The adult and child clinical literature suggests that individuals who are clinically anxious or have high levels of trait anxiety show attention biases to threat. In addition, when these attention biases are experimentally manipulated in the lab, researchers can exacerbate or ameliorate levels of anxious thought and behavior. This has led researchers to argue that attention biases to threat may cause anxiety. However, the degree to which threat-related attention bias represents a down-stream result of ongoing anxiety or an early-emerging predisposing factor implicated in the risk for the development of anxiety disorders remains unclear. The studies highlighting the effectiveness of attention manipulation take a mechanistic view of the relation between attention and affect and are important proof of concept. However, they cannot elucidate how these information-processing biases actually develop over the course of childhood. Affect biased attention, the predisposition to preferentially attend to affective stimuli, may ?tune? initial attentional filters to seek out and identify threat, biasing subsequent information processing and behavioral enactment and serving as a foundational form of emotion regulation. Anxious adults and children show attention biases to threat, early temperament is associated with elevated levels of negative affect and anxiety, and normative patterns of preferential attention to threat are evident as early as the first year of life. However, we know little concerning how these inter-relations appear and change over time since much of the attention-affect literature (1) has focused on adult clinically-defined populations, (2) does not systematically assess both constructs across multiple tasks and contexts, and (3) rarely takes a developmental view that examines core mechanisms as they emerge in infancy and differentiate between normative patterns and patterns associated with specific risk factors. The current longitudinal study will employ three eye-tracking tasks that capture core components of attention in infants assessed at five time-points from 4 to 24 months of age. In addition, we will implement a rich assessment of temperamental negative affect, which is associated with the later emergence of anxiety and social withdrawal. Finally, we will assess known biopsychosocial markers of risk that probe neural (EEG), and parasympathetic (RSA) mechanisms. We will also examine moderating parent-centered mechanisms of socioemotional development. This line of research reflects the focus in the Research Domain Criteria on integrating multilevel mechanisms by examining response to potential threat (negative valence systems), attention patterns (cognitive systems) and early patterns of affect across varying socioemotional contexts (negative valence systems and social processes). We also go to the heart of NIMH's Objective 2, by characterizing trajectories of neural and behavioral development in order to identify clinically useful indicators of change across illness trajectories.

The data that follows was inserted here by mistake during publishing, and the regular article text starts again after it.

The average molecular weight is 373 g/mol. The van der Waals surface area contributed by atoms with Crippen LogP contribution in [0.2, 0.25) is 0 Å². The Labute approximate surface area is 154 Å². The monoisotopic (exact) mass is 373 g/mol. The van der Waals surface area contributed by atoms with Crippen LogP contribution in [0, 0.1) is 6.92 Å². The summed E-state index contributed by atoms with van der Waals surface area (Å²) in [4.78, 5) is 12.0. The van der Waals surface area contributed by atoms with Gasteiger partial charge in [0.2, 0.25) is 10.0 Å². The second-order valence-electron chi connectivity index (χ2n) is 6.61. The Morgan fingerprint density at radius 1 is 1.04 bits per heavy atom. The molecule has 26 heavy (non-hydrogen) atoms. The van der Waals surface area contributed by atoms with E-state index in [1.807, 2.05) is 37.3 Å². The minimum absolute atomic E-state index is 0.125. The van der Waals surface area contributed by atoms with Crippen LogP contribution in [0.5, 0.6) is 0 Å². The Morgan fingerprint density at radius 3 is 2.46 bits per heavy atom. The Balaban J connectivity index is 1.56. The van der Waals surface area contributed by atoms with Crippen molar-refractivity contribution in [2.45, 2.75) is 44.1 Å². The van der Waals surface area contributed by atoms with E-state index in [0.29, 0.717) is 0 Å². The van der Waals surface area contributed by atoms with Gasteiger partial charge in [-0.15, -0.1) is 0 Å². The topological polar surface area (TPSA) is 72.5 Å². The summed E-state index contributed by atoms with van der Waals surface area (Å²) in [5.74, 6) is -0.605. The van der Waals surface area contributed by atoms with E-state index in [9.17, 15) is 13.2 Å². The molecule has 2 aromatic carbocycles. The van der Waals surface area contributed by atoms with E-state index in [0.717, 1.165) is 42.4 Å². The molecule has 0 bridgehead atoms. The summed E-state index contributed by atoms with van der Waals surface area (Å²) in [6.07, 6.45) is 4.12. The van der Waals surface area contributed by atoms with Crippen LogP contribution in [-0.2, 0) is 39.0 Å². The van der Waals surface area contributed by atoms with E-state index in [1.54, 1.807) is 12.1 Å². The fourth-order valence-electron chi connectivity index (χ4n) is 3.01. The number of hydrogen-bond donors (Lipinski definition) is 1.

Anxiety greatly limits a child's social functioning and may be caused by a bias to attend to threat in the environment. While we believe that the link between anxiety and attention may emerge in infancy, this relation has not been systematically studied. The current longitudinal study will examine patterns of attention to threat from 4 to 24 months of age and early associations with temperamental negative affect, biological markers of risk, and parental characteristics.
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